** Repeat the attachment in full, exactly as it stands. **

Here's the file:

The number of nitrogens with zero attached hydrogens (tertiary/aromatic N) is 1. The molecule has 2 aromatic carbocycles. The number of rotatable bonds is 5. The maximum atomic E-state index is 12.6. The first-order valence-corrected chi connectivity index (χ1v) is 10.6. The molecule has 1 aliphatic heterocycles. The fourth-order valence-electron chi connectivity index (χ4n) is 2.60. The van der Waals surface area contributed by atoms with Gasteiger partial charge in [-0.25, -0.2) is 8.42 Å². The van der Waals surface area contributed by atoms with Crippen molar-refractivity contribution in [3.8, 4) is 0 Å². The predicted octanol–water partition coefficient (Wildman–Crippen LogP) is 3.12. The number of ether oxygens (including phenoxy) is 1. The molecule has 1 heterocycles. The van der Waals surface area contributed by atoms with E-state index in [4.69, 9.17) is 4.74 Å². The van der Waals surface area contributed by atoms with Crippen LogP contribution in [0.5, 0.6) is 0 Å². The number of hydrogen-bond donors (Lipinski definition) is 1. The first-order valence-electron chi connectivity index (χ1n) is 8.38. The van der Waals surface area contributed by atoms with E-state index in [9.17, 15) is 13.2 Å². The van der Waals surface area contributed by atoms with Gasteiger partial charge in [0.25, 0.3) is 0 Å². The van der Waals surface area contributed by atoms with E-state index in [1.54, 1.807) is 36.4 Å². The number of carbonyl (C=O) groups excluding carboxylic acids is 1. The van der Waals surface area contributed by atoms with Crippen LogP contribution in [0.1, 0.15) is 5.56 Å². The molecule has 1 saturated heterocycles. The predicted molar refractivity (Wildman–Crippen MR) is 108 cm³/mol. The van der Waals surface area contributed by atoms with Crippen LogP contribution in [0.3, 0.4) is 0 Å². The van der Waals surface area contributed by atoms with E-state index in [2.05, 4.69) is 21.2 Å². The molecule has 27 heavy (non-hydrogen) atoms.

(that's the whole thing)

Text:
The number of nitrogens with zero attached hydrogens (tertiary/aromatic N) is 1. The molecule has 2 aromatic carbocycles. The number of rotatable bonds is 5. The maximum atomic E-state index is 12.6. The first-order valence-corrected chi connectivity index (χ1v) is 10.6. The molecule has 1 aliphatic heterocycles. The fourth-order valence-electron chi connectivity index (χ4n) is 2.60. The van der Waals surface area contributed by atoms with Gasteiger partial charge in [-0.25, -0.2) is 8.42 Å². The van der Waals surface area contributed by atoms with Crippen molar-refractivity contribution in [3.8, 4) is 0 Å². The predicted octanol–water partition coefficient (Wildman–Crippen LogP) is 3.12. The number of ether oxygens (including phenoxy) is 1. The molecule has 1 heterocycles. The van der Waals surface area contributed by atoms with E-state index in [4.69, 9.17) is 4.74 Å². The van der Waals surface area contributed by atoms with Crippen LogP contribution in [0.5, 0.6) is 0 Å². The number of hydrogen-bond donors (Lipinski definition) is 1. The first-order valence-electron chi connectivity index (χ1n) is 8.38. The van der Waals surface area contributed by atoms with E-state index in [9.17, 15) is 13.2 Å². The van der Waals surface area contributed by atoms with Gasteiger partial charge in [0.25, 0.3) is 0 Å². The van der Waals surface area contributed by atoms with E-state index in [1.54, 1.807) is 36.4 Å². The number of carbonyl (C=O) groups excluding carboxylic acids is 1. The van der Waals surface area contributed by atoms with Crippen LogP contribution in [0.1, 0.15) is 5.56 Å². The molecule has 1 saturated heterocycles. The predicted molar refractivity (Wildman–Crippen MR) is 108 cm³/mol. The van der Waals surface area contributed by atoms with Crippen LogP contribution in [0.3, 0.4) is 0 Å². The van der Waals surface area contributed by atoms with E-state index in [2.05, 4.69) is 21.2 Å². The molecule has 27 heavy (non-hydrogen) atoms.